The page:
"Do something!" the distraught mother yelled as her child, who had been hit by a car, lay in the road. Jack heard the screams, jumped over the fence in his backyard, and ran to the accident. He dialed 911 on his cell phone while his free hand ripped his T-shirt off. Kneeling next to the child, he handed his phone to someone else, and used his shirt to make a tourniquet on the child's bloody arm.

"My brain became laser-focused," Jack told a reporter. "I don't remember hurtling the fence or making the 911 call or anything. I just did what had to be done."

Jack is not known for his decisiveness. An adult with ADHD, his train of thought often jumps the track, re-routes, or misses the station altogether. In her book, The Gift of Adult ADD, author Lara Honos-Webb, Ph.D., observes that ADD adults, "…being grounded in the present, can often be counted on to make quick, on-the-ground decisions in the heat of the moment without a lot of information synthesis, because they think like firefighters."

Some Like It Hot

ADDers are often great at making "hot decisions" at urgent moments. Fast-moving events light up the neurotransmitters of the ADD brain and focus attention. But what about "cold decisions"? Not so much. Cold decisions require you to make up your mind. It's a thoughtful process, in which you reach a conclusion by using the brain's executive functions (EF). EFs are like the scaffolding alongside a building that is under construction. The scaffolding supports workers, tools, supplies, and all sorts of activity necessary to construct the building. EFs support decision-making. Many ADDers have a problem tapping into their EFs.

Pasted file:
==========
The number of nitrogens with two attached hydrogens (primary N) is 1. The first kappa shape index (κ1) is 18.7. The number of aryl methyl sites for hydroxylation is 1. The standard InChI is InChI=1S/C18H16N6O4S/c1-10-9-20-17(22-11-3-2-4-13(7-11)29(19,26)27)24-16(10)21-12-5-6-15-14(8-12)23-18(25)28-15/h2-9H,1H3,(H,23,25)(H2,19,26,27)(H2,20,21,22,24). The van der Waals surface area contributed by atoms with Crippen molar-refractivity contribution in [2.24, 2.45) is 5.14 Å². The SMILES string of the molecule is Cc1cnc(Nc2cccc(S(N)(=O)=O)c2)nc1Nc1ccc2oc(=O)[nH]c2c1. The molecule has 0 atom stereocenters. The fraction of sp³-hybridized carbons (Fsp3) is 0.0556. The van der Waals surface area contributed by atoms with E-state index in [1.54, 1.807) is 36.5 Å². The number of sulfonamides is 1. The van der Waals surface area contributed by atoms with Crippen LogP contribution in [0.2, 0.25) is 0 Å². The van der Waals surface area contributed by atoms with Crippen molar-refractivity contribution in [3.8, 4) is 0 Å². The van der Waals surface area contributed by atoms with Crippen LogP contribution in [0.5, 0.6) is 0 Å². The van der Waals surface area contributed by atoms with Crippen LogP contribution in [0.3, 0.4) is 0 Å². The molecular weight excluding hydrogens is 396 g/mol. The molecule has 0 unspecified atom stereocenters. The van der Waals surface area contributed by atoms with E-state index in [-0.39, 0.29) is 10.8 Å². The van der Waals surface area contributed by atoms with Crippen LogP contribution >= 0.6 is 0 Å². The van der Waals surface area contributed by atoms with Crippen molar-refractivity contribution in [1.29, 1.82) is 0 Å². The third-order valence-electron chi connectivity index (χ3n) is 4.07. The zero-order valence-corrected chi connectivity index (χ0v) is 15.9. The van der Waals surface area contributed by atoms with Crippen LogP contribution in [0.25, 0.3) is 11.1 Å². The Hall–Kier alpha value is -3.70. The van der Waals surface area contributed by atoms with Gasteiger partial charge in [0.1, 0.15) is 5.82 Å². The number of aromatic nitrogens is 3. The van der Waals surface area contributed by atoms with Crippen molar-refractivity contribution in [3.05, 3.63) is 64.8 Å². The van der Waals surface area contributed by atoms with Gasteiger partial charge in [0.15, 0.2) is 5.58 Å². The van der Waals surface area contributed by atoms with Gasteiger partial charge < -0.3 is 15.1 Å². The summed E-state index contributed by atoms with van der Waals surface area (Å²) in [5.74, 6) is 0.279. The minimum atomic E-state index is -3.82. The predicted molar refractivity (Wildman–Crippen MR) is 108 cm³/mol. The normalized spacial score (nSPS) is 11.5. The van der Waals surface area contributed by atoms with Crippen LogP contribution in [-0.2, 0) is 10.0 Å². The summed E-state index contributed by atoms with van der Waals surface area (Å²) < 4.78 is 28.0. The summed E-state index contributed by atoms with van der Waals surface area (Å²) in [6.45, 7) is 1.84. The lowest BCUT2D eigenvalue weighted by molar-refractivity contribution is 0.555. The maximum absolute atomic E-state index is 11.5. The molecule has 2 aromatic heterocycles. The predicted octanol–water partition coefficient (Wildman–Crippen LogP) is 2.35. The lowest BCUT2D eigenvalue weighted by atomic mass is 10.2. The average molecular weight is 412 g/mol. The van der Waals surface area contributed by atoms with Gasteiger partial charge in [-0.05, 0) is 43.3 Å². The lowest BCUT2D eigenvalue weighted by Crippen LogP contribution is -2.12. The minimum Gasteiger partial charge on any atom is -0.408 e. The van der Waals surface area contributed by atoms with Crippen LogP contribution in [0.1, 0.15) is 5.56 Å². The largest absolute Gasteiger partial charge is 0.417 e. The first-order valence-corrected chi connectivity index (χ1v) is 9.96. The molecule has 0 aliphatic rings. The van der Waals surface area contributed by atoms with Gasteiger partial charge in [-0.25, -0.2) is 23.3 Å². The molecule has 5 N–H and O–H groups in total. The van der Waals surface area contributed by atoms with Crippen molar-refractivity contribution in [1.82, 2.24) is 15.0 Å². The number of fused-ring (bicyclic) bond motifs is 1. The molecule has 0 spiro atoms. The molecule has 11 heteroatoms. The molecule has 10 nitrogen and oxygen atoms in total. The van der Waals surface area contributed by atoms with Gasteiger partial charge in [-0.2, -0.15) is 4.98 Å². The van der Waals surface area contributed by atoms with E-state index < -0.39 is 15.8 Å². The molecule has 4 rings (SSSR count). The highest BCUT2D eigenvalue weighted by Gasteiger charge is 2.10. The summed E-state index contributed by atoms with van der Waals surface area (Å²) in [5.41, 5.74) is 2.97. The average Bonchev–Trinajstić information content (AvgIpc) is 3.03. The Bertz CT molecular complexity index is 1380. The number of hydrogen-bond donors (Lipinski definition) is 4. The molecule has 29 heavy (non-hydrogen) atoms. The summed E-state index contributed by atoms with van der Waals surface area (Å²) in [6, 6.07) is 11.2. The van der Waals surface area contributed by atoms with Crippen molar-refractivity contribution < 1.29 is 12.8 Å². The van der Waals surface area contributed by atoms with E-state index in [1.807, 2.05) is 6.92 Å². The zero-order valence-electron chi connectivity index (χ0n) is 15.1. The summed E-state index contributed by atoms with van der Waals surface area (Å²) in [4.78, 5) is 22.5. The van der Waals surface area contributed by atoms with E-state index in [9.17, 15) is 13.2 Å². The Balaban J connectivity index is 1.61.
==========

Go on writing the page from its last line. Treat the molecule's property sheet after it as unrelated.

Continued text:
Many cold decisions are information-driven, and ADHDers find it difficult to screen out irrelevant information. They are turned on by new information and the thrill of the hunt for more of it. In the era of endless information we live in, this behavior goes rampant. The EF scaffolding can't hold up. Throw in the ADD tendency toward low-frustration tolerance, and it's easy to understand why making up the ADD mind is either 1) a "getting it over with" relief from indecision, or 2) giving in to a passive default decision to relieve the angst.

I see this in my organizing business. Marsha and I were clearing out her closet. She tucks a belt under her left armpit, dangles a handbag from her right arm, puts a scarf in her left hand, and clutches a purse in her right hand. Each item represents a low-consequence decision she can't make about whether to keep the item or give it away. Marsha's default decision? Keep them all.

Brittany has to make a higher-consequence decision. She needs to choose a 401(k) plan among different options. "There is just too much information, and I never seem to be able to decide in time," Brittany says. So she's stuck with a default 401(k) plan.

You don't have to make decisions this way. You can make sounder decisions more promptly. Here are some practical tools for being more decisive.

Next: Decisions Big and Small

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